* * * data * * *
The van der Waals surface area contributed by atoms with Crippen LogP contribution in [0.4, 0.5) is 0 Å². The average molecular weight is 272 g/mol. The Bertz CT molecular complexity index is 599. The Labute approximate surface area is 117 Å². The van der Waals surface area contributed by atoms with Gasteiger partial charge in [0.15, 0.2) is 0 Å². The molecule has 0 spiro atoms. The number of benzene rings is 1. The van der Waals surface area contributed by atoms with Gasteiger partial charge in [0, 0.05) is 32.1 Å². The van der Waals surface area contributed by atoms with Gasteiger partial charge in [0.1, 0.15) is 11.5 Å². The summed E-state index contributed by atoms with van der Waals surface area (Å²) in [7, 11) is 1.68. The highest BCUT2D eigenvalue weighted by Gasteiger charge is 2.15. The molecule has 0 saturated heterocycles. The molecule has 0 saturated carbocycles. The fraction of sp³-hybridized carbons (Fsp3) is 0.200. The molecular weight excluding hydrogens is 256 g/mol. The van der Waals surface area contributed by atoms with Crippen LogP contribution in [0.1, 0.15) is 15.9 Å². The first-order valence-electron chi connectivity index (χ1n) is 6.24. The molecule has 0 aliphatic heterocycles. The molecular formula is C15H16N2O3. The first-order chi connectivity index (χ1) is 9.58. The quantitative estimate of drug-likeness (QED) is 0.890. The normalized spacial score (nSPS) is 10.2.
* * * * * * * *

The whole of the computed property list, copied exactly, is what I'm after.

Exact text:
The van der Waals surface area contributed by atoms with Crippen LogP contribution in [0.4, 0.5) is 0 Å². The average molecular weight is 272 g/mol. The Bertz CT molecular complexity index is 599. The Labute approximate surface area is 117 Å². The van der Waals surface area contributed by atoms with Gasteiger partial charge in [0.15, 0.2) is 0 Å². The molecule has 0 spiro atoms. The number of benzene rings is 1. The van der Waals surface area contributed by atoms with Gasteiger partial charge in [0, 0.05) is 32.1 Å². The van der Waals surface area contributed by atoms with Gasteiger partial charge in [0.1, 0.15) is 11.5 Å². The summed E-state index contributed by atoms with van der Waals surface area (Å²) in [7, 11) is 1.68. The highest BCUT2D eigenvalue weighted by Gasteiger charge is 2.15. The molecule has 0 saturated heterocycles. The molecule has 0 saturated carbocycles. The fraction of sp³-hybridized carbons (Fsp3) is 0.200. The molecular weight excluding hydrogens is 256 g/mol. The van der Waals surface area contributed by atoms with Crippen LogP contribution in [0.1, 0.15) is 15.9 Å². The first-order valence-electron chi connectivity index (χ1n) is 6.24. The molecule has 0 aliphatic heterocycles. The molecular formula is C15H16N2O3. The first-order chi connectivity index (χ1) is 9.58. The quantitative estimate of drug-likeness (QED) is 0.890. The normalized spacial score (nSPS) is 10.2.